- What is URL structure?
- Organising and optimising your URLs
- Hide the www prefix in your URL
- Avoid using dates in web addresses
There is often conflicting and confusing information and guides on how you should be structuring your URLs, primarily down to there being several theories and concepts on what can be a reasonably complex element.
What is a URL?
URL stands for Uniform Resource Locator and is essentially the web address we use to access a website, for example, https://soaronline.co.uk/.
Web addresses take on many names, including URL, permalink or simply links. So does it matter how your URL is structured? Absolutely! We’re going to cover the importance of correctly structuring your URL, including common pitfalls to avoid.
What is URL structure?
A URL consists of three elements:
- A protocol, which refers to the HTTP or HTTPS standard to mediate communication and data transfer
- A domain name, which is the unique web address that users type into the browser
- The path, which is the exact location of a page, post or other assets
Note that you can also create subdomains, which is the part that becomes before the “root” domain, such as store.websitename.com. Subdomains can help web administrators organise the content on their site; however, you should use these sparingly as you don’t want too many.
It’s also important to note that URL structure isn’t the be-all-and-end-all of your SEO strategy, it won’t net you a huge ranking boost on its own, but it is still an essential piece of your website architecture that shouldn’t be overlooked.
Your URLs organise the content on your website and serve as the connection between pages and users. Using a logical URL structure with page hierarchies makes it easier for bots to crawl your website and enhances the user experience by facilitating site navigation.
If robots and people can find content on your website easily, this will also improve your performance in search engine result pages and you’ll find that more of your pages are being indexed.
Still, don’t put all your eggs in one basket and solely focus on URL structure without considering your overall SEO campaign.
With that in mind, let’s look at how we can structure URLs in an SEO friendly manner, which will create a good user experience whilst also promoting PageRank.
1 – Consistency and Simplicity is Key
Whilst search engines’ technology continues to grow in extraordinary ways; they are still machines that prefer steadiness, consistency and readability in your content. They don’t react well to change, and they certainly don’t enjoy surprises!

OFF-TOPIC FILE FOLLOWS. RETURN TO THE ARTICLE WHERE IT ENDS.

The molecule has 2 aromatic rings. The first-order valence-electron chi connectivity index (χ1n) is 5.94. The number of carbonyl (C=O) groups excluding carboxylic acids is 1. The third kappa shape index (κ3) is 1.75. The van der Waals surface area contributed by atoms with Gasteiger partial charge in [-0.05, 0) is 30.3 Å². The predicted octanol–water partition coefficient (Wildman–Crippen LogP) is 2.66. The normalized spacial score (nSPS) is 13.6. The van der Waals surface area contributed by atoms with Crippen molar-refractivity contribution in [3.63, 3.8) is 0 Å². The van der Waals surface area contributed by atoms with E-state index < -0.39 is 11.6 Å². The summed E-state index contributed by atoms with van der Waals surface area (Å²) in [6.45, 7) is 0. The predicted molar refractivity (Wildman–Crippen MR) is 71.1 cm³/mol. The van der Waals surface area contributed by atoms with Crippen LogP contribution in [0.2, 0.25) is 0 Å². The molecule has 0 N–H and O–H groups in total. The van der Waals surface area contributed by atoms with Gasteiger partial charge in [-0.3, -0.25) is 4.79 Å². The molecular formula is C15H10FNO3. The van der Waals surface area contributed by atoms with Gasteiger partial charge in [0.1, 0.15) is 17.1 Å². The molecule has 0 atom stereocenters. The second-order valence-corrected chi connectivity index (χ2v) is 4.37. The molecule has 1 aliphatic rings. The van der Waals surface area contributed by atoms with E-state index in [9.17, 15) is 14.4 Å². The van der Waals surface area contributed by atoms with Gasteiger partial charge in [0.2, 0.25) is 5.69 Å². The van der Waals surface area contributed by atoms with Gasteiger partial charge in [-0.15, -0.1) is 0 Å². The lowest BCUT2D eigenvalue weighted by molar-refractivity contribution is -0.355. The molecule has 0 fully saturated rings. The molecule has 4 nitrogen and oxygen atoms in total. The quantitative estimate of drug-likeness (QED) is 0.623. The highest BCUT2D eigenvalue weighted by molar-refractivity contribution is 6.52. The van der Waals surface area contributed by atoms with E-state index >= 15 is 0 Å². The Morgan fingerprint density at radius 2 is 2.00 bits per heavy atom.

Taking the above into account, let’s discuss the two types of URL classifications: Static and Dynamic.
Dynamic URLs refer to those that include parameters and therefore change their appearance. Static URLs, however, stay consistent unless changes are made within the HTML.
Therefore static URLs are far more preferable when it comes to SEO.
Another tactic to ensure your URLs remain simplistic is to monitor their length. A shorter URL tends to rank higher on Google as they also contribute to a good user experience and are optimised for sharing. There is a generous recommended length of 2,083 characters as a maximum, but in reality, you wouldn’t want your URL length to be even close to this number.
In short (pun intended), keep your URLs simple, logical and memorable for the best results.
2 – Be Organised
It is best practice to keep your URL structure organised whilst sticking to the most widely accepted format.
Avoid subdomains if possible, as these split authority and are treated as their own entity by search engines.
Instead, the use of categories, directories and subfolders is an effective and accepted way to achieve organisation in your URLs and creates a natural ‘breadcrumb’ trail within your URL, which is not only visually pleasing but is optimised for user experience and search engines.
3 – Keyword Optimisation
Of course, proper keyword research should be your starting point when looking at the structure of your URLs. Try not to go overboard, but at the same time, you can quite comfortably include 1 – 2 of your keywords in your URL at the most. A keyword domain can be pretty beneficial, but at the same time, you can have a very successful SEO campaign without one – in fact, branding takes precedence here. Avoid exact-match domains, as a 2012 Google update devalued these.
Also, contrary to popular belief, the actual position of your keyword(s) within your URL is pretty irrelevant, so don’t stress out over this. Instead, put your efforts into the quality of your content relevant to your URL structure.
4 – Be Trustworthy